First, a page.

Network Configuration Guest Routed
The IP of the bridge in the host system is always used as a gateway, ie. the main IP for single IPs, the IP configured from the subnet in the host system for subnets.
# /etc/network/interfaces ### Example for single IPs from a different subnet # Loopback device: auto lo iface lo inet loopback # device: ens18 auto ens18 iface ens18 inet static address netmask 255.255.255.255 pointopoint gateway iface ens18 inet6 static address# e.g. 2001:db8::f001 netmask 64 gateway # e.g. 2001:db8::3 # /etc/network/interfaces ### Example for a subnet # Loopback device: auto lo iface lo inet loopback # device: ens18 auto ens18 iface ens18 inet static address netmask gateway iface ens18 inet6 static address# e.g. 2001:db8::f001 netmask 64 gateway # e.g. 2001:db8::3
Network Configuration Host Bridged
When using KVM in the bridged mode, it is essential to apply for virtual MAC addresses for the single IPs in advance. The configuration of subnets is analogous.
# /etc/network/interfaces ### Rootadminz - installimage # Loopback device: auto lo iface lo inet loopback auto vmbr0 iface vmbr0 inet static address netmask 255.255.255.255 pointopoint gateway bridge_ports eth0 bridge_stp off bridge_fd 1 bridge_hello 2 bridge_maxage 12 # for a subnet auto vmbr1 iface vmbr1 inet static address netmask bridge_ports none bridge_stp off bridge_fd 0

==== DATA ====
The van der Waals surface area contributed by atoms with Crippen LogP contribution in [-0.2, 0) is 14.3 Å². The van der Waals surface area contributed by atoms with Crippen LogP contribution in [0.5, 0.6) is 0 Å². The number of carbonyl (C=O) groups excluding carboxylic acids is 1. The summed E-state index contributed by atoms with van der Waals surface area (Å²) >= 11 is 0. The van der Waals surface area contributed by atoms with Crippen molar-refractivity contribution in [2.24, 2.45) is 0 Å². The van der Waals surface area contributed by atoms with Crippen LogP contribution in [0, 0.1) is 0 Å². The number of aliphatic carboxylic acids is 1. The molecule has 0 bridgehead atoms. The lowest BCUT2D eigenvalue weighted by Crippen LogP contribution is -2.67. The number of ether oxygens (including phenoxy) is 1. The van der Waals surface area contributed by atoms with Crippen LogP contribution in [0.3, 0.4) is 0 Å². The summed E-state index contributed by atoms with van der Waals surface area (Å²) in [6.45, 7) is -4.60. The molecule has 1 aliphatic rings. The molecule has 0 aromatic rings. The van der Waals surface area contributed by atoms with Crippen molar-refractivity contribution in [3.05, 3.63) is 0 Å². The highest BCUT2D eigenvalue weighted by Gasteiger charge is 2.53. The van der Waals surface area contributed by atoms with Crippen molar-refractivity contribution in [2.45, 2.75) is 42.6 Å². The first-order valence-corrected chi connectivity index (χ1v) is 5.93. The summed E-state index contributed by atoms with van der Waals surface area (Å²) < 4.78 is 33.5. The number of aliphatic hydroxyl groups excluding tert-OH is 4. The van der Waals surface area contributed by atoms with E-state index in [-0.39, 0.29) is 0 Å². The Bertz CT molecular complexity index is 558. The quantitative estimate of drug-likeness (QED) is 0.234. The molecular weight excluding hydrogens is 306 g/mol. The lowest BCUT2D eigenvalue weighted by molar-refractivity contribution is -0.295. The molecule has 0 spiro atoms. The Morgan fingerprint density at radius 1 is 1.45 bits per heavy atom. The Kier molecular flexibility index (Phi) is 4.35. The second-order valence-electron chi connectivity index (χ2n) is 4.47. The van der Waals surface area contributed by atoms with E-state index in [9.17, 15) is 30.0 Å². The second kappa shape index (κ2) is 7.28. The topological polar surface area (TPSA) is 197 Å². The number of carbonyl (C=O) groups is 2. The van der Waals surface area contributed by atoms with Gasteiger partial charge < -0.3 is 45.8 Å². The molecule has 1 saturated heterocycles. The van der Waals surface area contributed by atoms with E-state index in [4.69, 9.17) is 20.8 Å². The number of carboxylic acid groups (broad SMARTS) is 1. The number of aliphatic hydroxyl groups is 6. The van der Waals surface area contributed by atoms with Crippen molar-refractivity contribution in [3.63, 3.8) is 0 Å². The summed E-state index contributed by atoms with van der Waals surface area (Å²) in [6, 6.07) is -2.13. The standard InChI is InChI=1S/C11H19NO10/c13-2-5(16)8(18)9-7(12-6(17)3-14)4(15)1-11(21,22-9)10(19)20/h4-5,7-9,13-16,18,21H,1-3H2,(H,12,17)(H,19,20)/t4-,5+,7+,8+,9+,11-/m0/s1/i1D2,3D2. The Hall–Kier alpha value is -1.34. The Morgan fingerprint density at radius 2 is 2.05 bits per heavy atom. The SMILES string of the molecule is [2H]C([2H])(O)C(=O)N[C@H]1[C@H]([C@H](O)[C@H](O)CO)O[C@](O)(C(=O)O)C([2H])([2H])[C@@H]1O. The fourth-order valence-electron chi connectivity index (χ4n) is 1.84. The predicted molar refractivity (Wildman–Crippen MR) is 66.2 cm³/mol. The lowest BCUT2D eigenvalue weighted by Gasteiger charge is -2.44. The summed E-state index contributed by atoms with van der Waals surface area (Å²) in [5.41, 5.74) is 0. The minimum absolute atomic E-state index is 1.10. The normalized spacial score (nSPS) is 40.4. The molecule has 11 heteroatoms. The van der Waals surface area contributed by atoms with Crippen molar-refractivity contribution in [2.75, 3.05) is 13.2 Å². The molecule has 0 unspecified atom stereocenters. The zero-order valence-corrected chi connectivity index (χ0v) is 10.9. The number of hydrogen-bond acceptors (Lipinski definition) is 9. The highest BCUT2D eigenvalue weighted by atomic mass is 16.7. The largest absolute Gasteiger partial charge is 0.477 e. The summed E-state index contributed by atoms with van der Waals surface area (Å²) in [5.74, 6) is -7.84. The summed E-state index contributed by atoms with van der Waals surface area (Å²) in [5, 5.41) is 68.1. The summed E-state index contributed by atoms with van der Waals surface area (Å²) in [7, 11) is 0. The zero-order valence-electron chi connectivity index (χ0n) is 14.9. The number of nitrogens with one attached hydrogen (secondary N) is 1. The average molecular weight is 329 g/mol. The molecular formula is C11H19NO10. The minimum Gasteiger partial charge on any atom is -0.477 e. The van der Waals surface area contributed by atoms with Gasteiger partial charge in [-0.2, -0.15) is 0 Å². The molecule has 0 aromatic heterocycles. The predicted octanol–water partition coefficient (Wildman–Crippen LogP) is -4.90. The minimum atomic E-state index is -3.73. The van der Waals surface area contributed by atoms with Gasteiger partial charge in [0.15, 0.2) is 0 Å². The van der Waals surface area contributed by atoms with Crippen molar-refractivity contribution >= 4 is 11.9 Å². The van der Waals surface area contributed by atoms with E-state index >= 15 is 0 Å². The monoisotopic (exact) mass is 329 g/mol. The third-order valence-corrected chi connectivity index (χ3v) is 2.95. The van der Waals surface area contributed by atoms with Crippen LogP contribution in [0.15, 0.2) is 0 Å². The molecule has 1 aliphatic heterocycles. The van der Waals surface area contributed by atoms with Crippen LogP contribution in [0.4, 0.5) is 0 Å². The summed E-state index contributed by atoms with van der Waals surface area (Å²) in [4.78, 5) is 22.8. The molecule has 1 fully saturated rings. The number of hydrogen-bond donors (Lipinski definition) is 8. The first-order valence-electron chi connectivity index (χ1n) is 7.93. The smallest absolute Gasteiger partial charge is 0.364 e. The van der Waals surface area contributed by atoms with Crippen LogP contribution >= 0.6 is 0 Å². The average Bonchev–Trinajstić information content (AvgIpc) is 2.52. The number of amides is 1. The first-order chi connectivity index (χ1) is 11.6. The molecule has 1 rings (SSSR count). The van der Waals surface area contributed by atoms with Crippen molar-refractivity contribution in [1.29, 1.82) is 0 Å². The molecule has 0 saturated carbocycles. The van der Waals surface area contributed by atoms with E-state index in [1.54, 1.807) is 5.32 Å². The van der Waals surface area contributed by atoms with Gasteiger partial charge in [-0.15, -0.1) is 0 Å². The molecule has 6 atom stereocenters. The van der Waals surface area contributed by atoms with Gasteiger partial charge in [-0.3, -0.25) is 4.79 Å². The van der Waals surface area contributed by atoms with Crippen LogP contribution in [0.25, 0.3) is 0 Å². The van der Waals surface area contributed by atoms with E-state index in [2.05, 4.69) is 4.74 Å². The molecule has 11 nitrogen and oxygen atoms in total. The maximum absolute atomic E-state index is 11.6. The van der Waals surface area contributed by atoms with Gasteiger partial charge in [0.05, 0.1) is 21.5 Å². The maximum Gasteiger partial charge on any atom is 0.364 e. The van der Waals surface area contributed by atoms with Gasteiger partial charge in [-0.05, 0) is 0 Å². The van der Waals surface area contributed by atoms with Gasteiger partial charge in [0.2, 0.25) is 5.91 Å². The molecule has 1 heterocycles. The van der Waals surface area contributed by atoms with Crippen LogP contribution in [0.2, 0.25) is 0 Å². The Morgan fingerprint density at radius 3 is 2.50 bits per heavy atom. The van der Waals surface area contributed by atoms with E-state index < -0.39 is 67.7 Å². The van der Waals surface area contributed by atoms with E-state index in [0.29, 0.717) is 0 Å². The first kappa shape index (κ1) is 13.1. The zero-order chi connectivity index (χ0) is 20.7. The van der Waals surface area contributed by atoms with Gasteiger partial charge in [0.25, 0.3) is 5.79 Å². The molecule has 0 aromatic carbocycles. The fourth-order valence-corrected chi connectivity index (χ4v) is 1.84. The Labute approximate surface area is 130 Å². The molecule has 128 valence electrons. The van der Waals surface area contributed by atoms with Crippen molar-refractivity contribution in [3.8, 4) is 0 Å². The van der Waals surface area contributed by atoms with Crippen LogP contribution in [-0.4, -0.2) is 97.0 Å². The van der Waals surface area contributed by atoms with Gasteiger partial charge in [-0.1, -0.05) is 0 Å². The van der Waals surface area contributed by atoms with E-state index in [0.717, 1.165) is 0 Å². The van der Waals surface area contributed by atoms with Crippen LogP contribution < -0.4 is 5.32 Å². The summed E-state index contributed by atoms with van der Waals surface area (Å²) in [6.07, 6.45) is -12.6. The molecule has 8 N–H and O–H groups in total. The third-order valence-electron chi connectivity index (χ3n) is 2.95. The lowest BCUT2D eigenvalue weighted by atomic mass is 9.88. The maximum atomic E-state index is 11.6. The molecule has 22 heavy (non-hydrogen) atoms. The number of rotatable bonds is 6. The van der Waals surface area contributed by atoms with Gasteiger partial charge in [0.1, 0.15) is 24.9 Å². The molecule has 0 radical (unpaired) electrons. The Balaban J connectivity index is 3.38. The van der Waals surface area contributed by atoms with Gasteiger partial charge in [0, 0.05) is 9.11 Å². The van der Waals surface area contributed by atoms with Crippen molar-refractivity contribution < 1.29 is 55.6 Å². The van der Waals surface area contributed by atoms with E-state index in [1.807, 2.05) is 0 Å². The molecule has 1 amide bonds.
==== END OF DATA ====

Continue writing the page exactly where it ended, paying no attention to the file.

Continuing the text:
Network Configuration Guest Bridged
The gateway for single IPs is the gateway of the host system or the assigned IP. For subnets, the configuration is identical to the routed setup.
# /etc/network/interfaces # Loopback device: auto lo iface lo inet loopback # device: ens18 auto ens18 iface ens18 inet static address netmask 255.255.255.255 pointopoint gateway
The web interface is protected by two different authentication methods: Proxmox VE standard authentication (Proxmox proprietary authentication) and Linux PAM standard authentication.
Nevertheless, additional protection measures would be recommended to protect against the exploitation of any security vulnerabilities or various other attacks.
By now, you should have installed and configured Proxmox as a virtualization platform on your server.